Windows Azure: Waiting for Checkpoints

I spend a heap of time building and configuring virtual machines to test out different configurations. For example, for my recent Microsoft Press Training Guides (70-411) and (70-412), I wrote the book so that readers could follow instructions to build a small lab of four virtual machines. At the end of each chapter were a set of long exercises that allowed the readers to actually build and configure what I’d discussed in the chapter. At the end of the exercises, readers are instructed to revert to a checkpoint of the virtual machines taken when they create the lab. Across the books there are 24 different labs that start off from the same configuration. An advantage to this as a reader is that you can dive in to any chapter and perform the exercise because other than building the lab at the beginning, no one chapter is dependent on you performing configuration tasks in another chapter.

When I want a “one off” set of virtual machines these days, I often spin them up in Azure. But I can’t really do that with the virtual machines I use when writing, because although it’s possible to spin up a server, install applications, and make configuration changes, there’s no “official” way to take a checkpoint of the VM configuration, allowing me to roll back changes made. Readers creating their own lab to follow along with my book would be unable to do so, unless they wanted to rebuild their configuration after each chapter.

Checkpoints are a crucial part of the testing process as they allow systems administrators to roll configurations back and forward. There’s a way you can do checkpoints with Windows Azure VMs, but it also involves a fair amount of mucking about. It’s certainly not something that’s supported in the Windows Azure management pages.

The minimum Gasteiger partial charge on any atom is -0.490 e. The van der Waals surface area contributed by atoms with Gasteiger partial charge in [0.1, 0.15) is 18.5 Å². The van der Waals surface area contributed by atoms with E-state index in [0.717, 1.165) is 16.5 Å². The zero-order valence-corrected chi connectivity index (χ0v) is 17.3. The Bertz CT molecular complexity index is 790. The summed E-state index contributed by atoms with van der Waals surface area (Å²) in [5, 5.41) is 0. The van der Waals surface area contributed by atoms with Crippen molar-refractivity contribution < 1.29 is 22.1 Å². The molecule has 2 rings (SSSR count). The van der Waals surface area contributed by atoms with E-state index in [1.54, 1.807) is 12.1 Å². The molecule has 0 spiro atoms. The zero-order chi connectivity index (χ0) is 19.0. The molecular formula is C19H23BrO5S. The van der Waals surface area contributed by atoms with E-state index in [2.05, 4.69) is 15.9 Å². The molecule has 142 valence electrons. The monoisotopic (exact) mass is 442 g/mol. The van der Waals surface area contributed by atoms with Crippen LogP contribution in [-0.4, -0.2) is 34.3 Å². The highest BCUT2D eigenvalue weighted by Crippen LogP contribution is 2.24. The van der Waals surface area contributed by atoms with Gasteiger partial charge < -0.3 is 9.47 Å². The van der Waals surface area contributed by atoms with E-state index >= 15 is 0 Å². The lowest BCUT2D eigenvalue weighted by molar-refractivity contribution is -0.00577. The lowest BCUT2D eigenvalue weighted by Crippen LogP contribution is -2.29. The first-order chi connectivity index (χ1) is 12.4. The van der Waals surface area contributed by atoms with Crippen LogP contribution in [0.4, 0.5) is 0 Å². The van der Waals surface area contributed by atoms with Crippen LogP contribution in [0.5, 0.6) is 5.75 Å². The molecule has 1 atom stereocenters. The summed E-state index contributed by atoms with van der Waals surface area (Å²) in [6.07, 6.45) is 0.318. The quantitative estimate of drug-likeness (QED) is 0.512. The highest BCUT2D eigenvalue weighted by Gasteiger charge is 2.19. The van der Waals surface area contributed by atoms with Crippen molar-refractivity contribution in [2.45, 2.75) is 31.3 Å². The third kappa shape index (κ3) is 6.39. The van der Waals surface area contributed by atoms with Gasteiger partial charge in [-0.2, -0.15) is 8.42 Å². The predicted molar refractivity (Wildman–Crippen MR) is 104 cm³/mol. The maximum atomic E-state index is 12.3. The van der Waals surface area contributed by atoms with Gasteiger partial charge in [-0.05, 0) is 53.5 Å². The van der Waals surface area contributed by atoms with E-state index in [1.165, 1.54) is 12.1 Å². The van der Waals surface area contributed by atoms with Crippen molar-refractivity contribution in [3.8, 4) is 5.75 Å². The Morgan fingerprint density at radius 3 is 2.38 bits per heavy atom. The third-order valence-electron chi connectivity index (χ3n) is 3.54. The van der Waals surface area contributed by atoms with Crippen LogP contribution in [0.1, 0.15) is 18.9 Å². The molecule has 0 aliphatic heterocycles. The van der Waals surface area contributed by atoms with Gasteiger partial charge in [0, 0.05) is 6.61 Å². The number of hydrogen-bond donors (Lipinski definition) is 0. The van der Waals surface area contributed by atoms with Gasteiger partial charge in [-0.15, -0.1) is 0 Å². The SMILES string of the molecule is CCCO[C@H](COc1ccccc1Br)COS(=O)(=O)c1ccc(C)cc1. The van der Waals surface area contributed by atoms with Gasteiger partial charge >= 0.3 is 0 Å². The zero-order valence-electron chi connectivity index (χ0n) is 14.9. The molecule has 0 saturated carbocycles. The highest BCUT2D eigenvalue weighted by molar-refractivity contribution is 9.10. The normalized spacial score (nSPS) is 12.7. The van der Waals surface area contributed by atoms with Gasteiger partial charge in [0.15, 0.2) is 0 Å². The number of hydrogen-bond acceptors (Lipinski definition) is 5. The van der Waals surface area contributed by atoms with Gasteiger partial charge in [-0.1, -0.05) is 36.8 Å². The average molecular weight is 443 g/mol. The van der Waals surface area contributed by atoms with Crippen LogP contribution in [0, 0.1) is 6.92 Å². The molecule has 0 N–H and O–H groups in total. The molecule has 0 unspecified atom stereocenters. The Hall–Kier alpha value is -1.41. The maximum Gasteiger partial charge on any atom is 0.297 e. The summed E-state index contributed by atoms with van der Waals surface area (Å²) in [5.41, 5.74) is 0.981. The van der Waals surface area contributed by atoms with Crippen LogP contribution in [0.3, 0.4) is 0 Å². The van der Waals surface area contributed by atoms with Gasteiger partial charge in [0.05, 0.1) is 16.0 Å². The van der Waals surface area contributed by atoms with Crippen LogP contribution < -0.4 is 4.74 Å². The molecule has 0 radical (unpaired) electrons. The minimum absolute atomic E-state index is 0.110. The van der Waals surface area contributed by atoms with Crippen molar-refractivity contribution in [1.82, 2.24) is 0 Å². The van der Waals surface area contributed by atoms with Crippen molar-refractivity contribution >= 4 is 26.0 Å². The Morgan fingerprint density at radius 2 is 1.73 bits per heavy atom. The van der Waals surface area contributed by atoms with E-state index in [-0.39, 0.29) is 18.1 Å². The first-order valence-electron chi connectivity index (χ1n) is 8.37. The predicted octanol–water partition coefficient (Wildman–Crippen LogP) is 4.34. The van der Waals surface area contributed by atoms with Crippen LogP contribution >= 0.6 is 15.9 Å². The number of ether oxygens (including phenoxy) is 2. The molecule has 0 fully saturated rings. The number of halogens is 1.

My suspicion is that at some point in the not too distant future, checkpoints will appear as a Windows Azure feature. Until then, when it comes to testing VMs where I need to roll back quickly to specific points in time of a VM’s configuration, I’ll still need to use my local instance of Hyper-V.

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IT pro Orin Thomas provides true tales, snafus, news, and urban legends for Microsoft Windows system administrators.

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Orin Thomas

Orin Thomas is a contributing editor for Windows IT Pro and a Windows Security MVP. He has authored or coauthored more than thirty books for Microsoft Press, founded the Melbourne System Center,...
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